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LastPass Source Code Stolen, Lockbit Ransomware, SaaS Platforms & Phishing Pages

LastPass source code is stolen by hackers, Lockbit Ransomware launches a crippling attack against a French hospital, and SaaS platforms are increasingly used to host phishing pages.

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LastPass Source Code Stolen by Hackers

The popular password management tool, LastPass, reported an incident in which hackers stole some of its source code. After compromising an employee account, the attackers gained access to the developer environment. Once inside the network, hackers were able to access LastPass source code as well as other proprietary technical information. Customers’ Master Passwords were not exposed, the company reported. Additionally, LastPass stated that the threat actor did not gain access to personal data on any of its 33 million users, nor their stored passwords. No action was recommended for users of the LastPass platform. The incident is being investigated by a third-party forensics firm and no other details are available on how the successful compromise took place.

Why This Matters

The compromise of a password manager is particularly chilling. While LastPass claims that the hackers were not able to steal user data, any unauthorized access of a password manager is highly disconcerting. It’s unclear whether we’ve heard the end of this incident and what the ramifications are for stolen source code. In either case, this highlights the importance of enabling MFA on your accounts. This provides an extra layer of security even if a username and password are compromised.

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Lockbit Ransomware Behind Crippling French Hospital Attack

Center Hospital Sud Francilien announced this week that it was hit with a ransomware attack that crippled many of the hospital’s systems. As a result of the outage, the hospital had to immediately transfer a number of patients in addition to rerouting incoming emergency patients to other facilities. As French authorities investigate and the hospital’s IT staff work to restore services, the hospital is being extorted by the Lockbit ransomware gang for a reported $10 million. This comes after Lockbit’s attack last month on a French telecommunications network, La Poste Mobile. Cybersecurity firm Dragos reports that Lockbit alone is responsible for 125 known industrial attacks last quarter and is currently the most prolific ransomware group.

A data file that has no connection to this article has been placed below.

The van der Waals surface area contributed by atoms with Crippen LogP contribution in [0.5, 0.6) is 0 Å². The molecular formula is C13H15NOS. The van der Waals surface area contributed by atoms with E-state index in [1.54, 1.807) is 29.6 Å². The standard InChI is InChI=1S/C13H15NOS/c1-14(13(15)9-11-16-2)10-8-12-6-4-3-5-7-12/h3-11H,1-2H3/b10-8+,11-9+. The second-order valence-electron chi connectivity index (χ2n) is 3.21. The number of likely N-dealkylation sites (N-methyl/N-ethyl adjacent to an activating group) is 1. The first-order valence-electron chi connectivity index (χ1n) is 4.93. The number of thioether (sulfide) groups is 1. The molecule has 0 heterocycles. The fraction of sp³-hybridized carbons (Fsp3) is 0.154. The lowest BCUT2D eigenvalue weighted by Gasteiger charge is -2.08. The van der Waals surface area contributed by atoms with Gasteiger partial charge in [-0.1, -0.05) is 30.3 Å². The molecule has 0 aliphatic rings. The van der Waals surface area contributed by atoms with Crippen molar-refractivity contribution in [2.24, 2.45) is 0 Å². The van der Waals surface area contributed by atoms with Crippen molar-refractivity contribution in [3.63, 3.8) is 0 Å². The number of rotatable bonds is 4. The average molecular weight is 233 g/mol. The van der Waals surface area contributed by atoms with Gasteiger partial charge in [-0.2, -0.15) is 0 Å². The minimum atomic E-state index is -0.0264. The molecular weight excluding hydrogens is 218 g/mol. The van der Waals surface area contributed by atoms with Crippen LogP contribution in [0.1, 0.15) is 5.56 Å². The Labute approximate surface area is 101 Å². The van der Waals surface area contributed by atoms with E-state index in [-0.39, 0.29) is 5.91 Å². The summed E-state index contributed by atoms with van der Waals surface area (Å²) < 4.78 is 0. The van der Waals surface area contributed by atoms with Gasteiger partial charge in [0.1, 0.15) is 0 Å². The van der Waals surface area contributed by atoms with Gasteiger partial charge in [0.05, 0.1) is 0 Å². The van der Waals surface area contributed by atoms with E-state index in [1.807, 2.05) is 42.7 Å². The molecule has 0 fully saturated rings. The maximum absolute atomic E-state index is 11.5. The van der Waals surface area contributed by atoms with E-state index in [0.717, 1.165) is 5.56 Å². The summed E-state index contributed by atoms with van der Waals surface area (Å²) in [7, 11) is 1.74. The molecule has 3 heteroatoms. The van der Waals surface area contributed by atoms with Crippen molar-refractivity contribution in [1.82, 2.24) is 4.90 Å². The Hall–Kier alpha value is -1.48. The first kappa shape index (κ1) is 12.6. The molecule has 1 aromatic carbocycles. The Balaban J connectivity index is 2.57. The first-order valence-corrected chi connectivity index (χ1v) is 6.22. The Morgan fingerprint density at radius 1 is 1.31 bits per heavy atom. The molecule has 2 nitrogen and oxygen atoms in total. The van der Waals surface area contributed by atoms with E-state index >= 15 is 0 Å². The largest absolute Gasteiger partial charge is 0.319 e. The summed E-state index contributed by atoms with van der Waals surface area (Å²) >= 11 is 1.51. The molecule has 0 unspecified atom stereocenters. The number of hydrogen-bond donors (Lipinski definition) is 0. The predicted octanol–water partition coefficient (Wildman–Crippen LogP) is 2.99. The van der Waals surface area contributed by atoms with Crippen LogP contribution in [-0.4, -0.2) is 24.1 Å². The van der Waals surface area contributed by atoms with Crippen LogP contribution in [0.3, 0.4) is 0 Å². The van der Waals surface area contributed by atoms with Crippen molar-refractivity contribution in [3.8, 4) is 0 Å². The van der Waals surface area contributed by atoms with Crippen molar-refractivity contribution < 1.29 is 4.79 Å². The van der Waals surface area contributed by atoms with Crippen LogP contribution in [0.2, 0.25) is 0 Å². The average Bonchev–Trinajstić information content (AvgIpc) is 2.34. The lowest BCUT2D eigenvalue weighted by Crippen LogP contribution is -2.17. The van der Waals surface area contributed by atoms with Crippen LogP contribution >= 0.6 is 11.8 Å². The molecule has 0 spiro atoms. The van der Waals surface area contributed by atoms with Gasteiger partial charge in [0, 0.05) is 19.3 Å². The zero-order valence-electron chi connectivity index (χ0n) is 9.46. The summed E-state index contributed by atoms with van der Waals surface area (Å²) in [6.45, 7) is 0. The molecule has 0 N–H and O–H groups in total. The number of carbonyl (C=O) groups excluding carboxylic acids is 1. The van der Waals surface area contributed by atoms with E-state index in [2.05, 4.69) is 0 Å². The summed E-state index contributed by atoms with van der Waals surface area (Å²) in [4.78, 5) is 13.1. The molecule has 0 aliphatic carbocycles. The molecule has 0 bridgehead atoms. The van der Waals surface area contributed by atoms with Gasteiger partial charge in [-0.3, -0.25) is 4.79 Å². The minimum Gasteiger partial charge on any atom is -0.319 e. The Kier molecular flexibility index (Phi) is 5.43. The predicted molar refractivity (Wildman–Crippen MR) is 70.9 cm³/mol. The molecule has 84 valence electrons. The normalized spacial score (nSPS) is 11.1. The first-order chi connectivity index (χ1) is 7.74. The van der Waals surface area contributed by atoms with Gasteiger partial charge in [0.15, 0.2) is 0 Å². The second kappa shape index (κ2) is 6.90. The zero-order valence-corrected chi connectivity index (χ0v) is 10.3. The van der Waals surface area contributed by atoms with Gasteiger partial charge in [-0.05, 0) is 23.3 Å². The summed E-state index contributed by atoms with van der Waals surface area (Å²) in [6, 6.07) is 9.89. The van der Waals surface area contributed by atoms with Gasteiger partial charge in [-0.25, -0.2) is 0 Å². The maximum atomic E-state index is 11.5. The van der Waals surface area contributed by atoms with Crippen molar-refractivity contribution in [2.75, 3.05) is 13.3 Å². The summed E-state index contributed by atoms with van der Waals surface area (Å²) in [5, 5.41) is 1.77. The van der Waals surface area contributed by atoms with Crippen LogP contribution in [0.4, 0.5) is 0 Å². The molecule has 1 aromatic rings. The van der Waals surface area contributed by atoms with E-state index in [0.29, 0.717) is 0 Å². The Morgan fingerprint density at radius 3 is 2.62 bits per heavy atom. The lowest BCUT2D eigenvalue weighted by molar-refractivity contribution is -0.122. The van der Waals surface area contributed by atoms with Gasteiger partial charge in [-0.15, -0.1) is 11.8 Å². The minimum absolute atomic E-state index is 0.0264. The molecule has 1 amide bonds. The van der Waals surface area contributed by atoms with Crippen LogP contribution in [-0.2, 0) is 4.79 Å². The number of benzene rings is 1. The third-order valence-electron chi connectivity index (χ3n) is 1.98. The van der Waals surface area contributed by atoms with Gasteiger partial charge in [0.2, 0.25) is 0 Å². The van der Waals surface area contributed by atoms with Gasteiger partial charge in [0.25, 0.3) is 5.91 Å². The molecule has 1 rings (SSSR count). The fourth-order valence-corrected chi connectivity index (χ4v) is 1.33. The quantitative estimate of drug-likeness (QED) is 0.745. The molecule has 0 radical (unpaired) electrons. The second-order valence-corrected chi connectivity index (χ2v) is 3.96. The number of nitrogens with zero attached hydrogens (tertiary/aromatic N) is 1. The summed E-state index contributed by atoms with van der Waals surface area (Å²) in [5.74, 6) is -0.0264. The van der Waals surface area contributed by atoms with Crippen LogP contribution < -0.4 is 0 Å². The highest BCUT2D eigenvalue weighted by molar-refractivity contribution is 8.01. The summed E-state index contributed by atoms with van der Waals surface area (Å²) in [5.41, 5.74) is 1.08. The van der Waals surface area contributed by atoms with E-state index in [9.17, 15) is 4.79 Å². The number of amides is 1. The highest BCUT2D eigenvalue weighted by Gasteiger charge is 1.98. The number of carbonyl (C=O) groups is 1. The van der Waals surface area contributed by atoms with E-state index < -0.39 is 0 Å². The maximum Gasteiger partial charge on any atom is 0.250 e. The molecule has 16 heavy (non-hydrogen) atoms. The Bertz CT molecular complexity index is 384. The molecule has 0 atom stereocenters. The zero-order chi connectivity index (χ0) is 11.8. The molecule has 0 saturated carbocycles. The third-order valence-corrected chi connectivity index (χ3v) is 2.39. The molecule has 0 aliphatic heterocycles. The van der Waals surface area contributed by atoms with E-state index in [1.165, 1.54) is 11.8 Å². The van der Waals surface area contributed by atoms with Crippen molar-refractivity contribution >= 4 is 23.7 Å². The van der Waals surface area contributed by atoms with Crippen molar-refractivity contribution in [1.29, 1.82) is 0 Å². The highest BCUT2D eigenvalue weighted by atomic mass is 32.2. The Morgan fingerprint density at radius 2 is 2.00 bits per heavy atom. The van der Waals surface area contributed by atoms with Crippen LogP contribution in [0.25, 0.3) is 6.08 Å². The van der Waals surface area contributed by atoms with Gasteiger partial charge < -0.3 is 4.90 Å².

Why This Matters

This is a clear example of the true threat of cyber attacks on one of the worst targets imaginable: a hospital. With the inability to intake emergency patients, precious minutes are lost by rerouting them elsewhere. This says nothing of the many surgical operations which were no doubt canceled due to the outage. While a few ransomware groups have been hesitant to attack hospitals, Lockbit shows no remorse here.

Additional Information:

1100% Increase in SaaS Platforms used to Host Phishing Pages

Phishing pages have never been easier to host, at least according to a recent Palo Alto report. Instead of creating phishing pages from scratch, hackers can and have been using various SaaS platforms such as form or website building tools. These often require little to no coding experience and can quickly be implemented. Many of the same services also offer hosting using their own legitimate domains, making phishing pages harder to detect. Over the past year (June 2021–June 2022), Palo Alto measured a 1100% increase in phishing URLs hosted on legitimate SaaS platforms.

Why This Matters

Lowering the barrier for entry will always result in more cybercrime. Palo Alto’s report highlights the relative ease with which even inexperienced threat actors can create and host phishing pages. The best way to combat this alarming trend is to enable phishing-resistant MFA on your accounts and never approve an MFA request unless you are sitting behind the keyboard trying to log in.

Additional Information:

This blog post and its contents are intended for general guidance and informational purposes only. This blog post is under no circumstances intended to be used or considered as specific insurance or information security advice.

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